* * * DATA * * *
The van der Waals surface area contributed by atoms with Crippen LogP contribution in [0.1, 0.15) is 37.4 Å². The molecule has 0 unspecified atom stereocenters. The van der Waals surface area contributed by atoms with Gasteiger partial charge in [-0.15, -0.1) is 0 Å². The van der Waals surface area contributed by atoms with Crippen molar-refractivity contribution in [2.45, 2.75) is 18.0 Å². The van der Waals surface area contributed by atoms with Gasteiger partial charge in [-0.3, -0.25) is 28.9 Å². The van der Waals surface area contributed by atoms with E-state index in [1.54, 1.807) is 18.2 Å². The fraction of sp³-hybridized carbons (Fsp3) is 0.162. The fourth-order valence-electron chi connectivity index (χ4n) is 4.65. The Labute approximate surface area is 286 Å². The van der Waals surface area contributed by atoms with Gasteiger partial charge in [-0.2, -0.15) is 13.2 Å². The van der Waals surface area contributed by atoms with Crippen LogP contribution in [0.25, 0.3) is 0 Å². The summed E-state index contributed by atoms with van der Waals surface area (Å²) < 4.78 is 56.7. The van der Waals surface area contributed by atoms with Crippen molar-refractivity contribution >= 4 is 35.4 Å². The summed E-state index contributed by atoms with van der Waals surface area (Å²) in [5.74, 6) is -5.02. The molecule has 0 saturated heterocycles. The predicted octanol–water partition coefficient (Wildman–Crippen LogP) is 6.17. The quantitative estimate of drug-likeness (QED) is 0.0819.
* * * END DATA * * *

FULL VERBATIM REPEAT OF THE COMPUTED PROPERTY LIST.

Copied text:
The van der Waals surface area contributed by atoms with Crippen LogP contribution in [0.1, 0.15) is 37.4 Å². The molecule has 0 unspecified atom stereocenters. The van der Waals surface area contributed by atoms with Gasteiger partial charge in [-0.15, -0.1) is 0 Å². The van der Waals surface area contributed by atoms with Crippen molar-refractivity contribution in [2.45, 2.75) is 18.0 Å². The van der Waals surface area contributed by atoms with Gasteiger partial charge in [-0.3, -0.25) is 28.9 Å². The van der Waals surface area contributed by atoms with E-state index in [1.54, 1.807) is 18.2 Å². The fraction of sp³-hybridized carbons (Fsp3) is 0.162. The fourth-order valence-electron chi connectivity index (χ4n) is 4.65. The Labute approximate surface area is 286 Å². The van der Waals surface area contributed by atoms with Gasteiger partial charge in [-0.2, -0.15) is 13.2 Å². The van der Waals surface area contributed by atoms with Crippen LogP contribution in [0.25, 0.3) is 0 Å². The summed E-state index contributed by atoms with van der Waals surface area (Å²) < 4.78 is 56.7. The van der Waals surface area contributed by atoms with Crippen molar-refractivity contribution >= 4 is 35.4 Å². The summed E-state index contributed by atoms with van der Waals surface area (Å²) in [5.74, 6) is -5.02. The molecule has 0 saturated heterocycles. The predicted octanol–water partition coefficient (Wildman–Crippen LogP) is 6.17. The quantitative estimate of drug-likeness (QED) is 0.0819.